Word&Way News: Jan. 19
Here’s the weekly roundup from Word&Way. In addition to a review of a book about the life and work of Walter Brueggemann that is free for anyone to read, paid subscribers to A Public Witness received a piece on a new congressional caucus report about Speaker Mike Johnson and Christian Nationalism (that cites A Public Witness).
Top 5 at wordandway.org
Chicago Pastors Help the City Grapple with Flood of Migrants. Rebekah Barber reported on how churches in the Windy City are helping migrants shipped there by Texas Gov. Greg Abbott.
Review: The God of Monkey Science. Robert D. Cornwall reviewed The God of Monkey Science: People of Faith in a Modern Scientific World by Janet Kellogg Ray.
Presiding Bishop Michael Curry Subject of Clergy Misconduct Complaint Over Handling of Allegations. Kathryn Post reported on allegations against the head of the Episcopal Church.
Nicaragua Releases Imprisoned Catholic Bishop and 18 Priests. The Vatican secured release of several Catholic leaders as Nicaragua continues to target Catholic and other nongovernmental organizations.
MLK Summit for Gaza Highlighted Historic Ties Between Civil Rights and Palestinian Liberation. Ben Norquist wrote about a recent event hosted at Rev. Jesse Jackson’s Rainbow PUSH Coalition in partnership with the Arab American Institute.
by Brian Kaylor, Word&Way Editor-in-Chief
I recently watched The Burial, a movie based on the true story of a legal fight between funeral companies in the late 1990s. I honestly didn’t know anything about it — other than it starred Jamie Foxx and Tommy Lee Jones, so I figured it would be good. Thus, it surprised me when a key part of the plot included the National Baptist Convention, USA (the largest Black Baptist body in the country).
I won’t spoil what happens in the movie (or in real life), but it had me rereading about denominational controversies and scandals related to that part of the movie. Overall, the movie tells a story in Mississippi about racism and greed. Black pastors were targeted for exploitation and even deceived to help a wealthy corporation make even more money. Poor people were taken advantage of so a rich man could have nicer toys.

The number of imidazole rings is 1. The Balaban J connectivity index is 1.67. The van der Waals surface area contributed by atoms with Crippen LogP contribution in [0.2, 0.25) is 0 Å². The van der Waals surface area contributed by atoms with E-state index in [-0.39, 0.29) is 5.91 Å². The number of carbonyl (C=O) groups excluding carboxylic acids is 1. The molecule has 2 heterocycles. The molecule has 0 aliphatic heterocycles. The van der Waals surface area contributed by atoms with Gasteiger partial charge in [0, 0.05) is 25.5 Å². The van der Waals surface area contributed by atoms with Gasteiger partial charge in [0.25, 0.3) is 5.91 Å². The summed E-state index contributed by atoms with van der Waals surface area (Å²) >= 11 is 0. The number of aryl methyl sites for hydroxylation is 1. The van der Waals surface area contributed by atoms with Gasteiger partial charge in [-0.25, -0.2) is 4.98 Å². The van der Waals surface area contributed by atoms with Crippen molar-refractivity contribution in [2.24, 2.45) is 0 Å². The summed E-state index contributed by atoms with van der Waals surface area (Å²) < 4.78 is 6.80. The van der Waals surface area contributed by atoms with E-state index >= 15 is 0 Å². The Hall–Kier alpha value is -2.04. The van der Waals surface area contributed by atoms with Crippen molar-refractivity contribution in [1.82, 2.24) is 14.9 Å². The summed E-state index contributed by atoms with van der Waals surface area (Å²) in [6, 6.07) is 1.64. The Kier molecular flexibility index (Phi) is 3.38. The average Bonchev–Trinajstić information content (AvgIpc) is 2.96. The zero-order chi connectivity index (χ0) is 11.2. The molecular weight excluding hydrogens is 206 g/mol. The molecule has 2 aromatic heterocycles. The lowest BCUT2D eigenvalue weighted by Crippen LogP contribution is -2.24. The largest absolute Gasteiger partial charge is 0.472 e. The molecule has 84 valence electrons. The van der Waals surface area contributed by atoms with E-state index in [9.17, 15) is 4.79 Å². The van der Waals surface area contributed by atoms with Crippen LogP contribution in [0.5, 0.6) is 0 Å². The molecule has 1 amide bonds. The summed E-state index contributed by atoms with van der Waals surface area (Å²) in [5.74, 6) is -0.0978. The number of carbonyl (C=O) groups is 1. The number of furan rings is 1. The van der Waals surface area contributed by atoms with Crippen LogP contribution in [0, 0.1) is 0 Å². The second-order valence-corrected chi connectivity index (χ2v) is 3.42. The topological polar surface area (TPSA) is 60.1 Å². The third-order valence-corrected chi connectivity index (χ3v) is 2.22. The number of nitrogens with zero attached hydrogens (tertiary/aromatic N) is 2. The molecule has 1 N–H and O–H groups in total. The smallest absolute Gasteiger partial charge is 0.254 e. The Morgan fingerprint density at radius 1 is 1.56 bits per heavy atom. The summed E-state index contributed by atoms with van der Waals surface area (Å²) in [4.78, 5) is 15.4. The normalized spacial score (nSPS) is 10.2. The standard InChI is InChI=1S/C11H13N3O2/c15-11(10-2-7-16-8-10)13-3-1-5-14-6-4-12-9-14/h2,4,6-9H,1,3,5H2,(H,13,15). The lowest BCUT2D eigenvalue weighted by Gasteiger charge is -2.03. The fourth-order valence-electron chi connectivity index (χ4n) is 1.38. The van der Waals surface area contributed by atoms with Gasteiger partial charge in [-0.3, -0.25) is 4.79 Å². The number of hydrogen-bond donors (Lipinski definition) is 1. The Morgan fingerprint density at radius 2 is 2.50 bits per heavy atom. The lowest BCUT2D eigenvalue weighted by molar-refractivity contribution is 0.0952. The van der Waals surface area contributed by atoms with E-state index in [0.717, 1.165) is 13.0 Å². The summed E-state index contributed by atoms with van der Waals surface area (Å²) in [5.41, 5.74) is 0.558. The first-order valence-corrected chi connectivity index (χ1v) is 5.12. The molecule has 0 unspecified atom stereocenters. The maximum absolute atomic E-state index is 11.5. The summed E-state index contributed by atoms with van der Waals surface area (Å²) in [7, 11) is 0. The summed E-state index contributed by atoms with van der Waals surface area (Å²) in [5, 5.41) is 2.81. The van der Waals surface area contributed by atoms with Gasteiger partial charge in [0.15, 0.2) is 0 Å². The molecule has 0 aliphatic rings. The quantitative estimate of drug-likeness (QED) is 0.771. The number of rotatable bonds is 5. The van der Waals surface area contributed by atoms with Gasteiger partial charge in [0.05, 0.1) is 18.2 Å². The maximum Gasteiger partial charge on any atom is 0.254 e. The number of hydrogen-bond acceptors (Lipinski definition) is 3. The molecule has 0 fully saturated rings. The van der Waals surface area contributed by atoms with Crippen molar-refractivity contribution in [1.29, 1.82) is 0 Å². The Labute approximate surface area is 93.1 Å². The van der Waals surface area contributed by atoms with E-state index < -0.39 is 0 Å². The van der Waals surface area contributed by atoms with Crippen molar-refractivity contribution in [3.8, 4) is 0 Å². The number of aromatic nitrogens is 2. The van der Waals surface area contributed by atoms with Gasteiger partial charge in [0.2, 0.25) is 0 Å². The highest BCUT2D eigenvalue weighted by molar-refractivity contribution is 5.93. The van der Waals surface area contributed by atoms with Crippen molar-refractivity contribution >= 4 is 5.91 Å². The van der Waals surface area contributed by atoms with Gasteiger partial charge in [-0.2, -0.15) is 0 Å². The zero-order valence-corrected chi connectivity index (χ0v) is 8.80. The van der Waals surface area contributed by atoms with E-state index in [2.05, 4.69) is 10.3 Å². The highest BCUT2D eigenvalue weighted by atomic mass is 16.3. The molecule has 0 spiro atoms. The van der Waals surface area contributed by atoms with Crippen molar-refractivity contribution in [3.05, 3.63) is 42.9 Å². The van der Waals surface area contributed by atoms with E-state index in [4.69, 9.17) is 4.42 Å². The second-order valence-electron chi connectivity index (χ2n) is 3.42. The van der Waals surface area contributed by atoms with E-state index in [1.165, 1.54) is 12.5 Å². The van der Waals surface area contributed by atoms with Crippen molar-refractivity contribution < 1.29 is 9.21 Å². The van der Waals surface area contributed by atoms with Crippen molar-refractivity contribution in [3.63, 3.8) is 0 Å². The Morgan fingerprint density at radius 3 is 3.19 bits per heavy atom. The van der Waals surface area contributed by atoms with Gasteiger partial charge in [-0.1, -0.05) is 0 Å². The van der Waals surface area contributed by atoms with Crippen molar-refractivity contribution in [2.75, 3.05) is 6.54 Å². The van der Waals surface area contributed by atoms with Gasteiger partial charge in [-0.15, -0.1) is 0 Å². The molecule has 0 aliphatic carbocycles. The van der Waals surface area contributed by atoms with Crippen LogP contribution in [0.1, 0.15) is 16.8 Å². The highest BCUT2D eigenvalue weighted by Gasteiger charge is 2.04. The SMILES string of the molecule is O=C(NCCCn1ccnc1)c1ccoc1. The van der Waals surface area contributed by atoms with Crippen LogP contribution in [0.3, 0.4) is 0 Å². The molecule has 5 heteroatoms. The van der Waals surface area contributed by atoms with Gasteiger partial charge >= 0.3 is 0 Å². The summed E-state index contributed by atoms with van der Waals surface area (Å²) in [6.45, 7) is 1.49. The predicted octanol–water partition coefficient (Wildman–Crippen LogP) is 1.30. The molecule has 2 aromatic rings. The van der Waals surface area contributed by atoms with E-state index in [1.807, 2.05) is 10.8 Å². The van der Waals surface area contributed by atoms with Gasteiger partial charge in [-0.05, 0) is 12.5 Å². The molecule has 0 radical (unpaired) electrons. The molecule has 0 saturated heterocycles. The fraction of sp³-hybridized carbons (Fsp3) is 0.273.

The church can be a place that speaks against injustices, but it can also be a place that becomes complicit (sometimes willing, sometimes by accident). How do we avoid advancing racist hatred and exploitative materialism? Partly, the movie tells us, is by remembering. It’s not just people we bury. We bury memories and history. It may not always play out with a dramatic Hollywood court scene, but we must shed light on racism and greed — and those who benefit from such a status quo.
Other News of Note
A Republican state lawmaker in Utah wants to require public schools to display framed copies of an edited version of the Ten Commandments (which is similar to an unsuccessful Texas bill last year reported on by A Public Witness).
About 130 Mennonites were arrested on Capitol Hill as they sang hymns while calling for a ceasefire in Israel-Gaza.
“Being that close to the humanity of an execution, knowing the person who’s being executed, knowing their story, etc., has made the reality of the crucifixion that much more intimate for me. I feel like I have a much better understanding of what someone goes through when they’re to be executed, which has illuminated the entire narrative of Gethsemane through the resurrection.” —reporter Elizabeth Bruenig in an interview with Sojourners about witnessing state executions.
A former chaplain to Queen Elizabeth II warned Prince William against trying to separate the monarchy from the Church of England, arguing the likely future king should “step aside and abdicate” if unwilling to serve as Supreme Governor of the Church of England. (As seen in last year’s coronation of William’s father, King Charles III, such Christian Nationalism remains embedded in the monarchy.)
Robert P. Jones wrote at his Substack newsletter White Too Long on what polling says about evangelical support of Donald Trump:
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